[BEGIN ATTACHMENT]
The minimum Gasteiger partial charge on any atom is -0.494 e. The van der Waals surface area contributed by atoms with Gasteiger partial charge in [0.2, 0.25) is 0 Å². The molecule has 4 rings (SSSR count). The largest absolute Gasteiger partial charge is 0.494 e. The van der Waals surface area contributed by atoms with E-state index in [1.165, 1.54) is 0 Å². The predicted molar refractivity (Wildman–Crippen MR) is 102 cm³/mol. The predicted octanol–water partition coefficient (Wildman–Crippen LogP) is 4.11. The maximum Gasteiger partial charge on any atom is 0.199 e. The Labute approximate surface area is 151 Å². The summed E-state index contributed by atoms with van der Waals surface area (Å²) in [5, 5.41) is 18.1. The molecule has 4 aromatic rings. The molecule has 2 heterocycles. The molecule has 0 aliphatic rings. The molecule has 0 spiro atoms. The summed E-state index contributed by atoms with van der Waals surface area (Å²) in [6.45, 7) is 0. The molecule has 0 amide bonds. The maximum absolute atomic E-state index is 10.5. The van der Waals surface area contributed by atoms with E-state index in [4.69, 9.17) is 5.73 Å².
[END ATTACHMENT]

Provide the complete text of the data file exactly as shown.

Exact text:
The minimum Gasteiger partial charge on any atom is -0.494 e. The van der Waals surface area contributed by atoms with Gasteiger partial charge in [0.2, 0.25) is 0 Å². The molecule has 4 rings (SSSR count). The largest absolute Gasteiger partial charge is 0.494 e. The van der Waals surface area contributed by atoms with E-state index in [1.165, 1.54) is 0 Å². The predicted molar refractivity (Wildman–Crippen MR) is 102 cm³/mol. The predicted octanol–water partition coefficient (Wildman–Crippen LogP) is 4.11. The maximum Gasteiger partial charge on any atom is 0.199 e. The Labute approximate surface area is 151 Å². The summed E-state index contributed by atoms with van der Waals surface area (Å²) in [5, 5.41) is 18.1. The molecule has 4 aromatic rings. The molecule has 2 heterocycles. The molecule has 0 aliphatic rings. The molecule has 0 spiro atoms. The summed E-state index contributed by atoms with van der Waals surface area (Å²) in [6.45, 7) is 0. The molecule has 0 amide bonds. The maximum absolute atomic E-state index is 10.5. The van der Waals surface area contributed by atoms with E-state index in [4.69, 9.17) is 5.73 Å².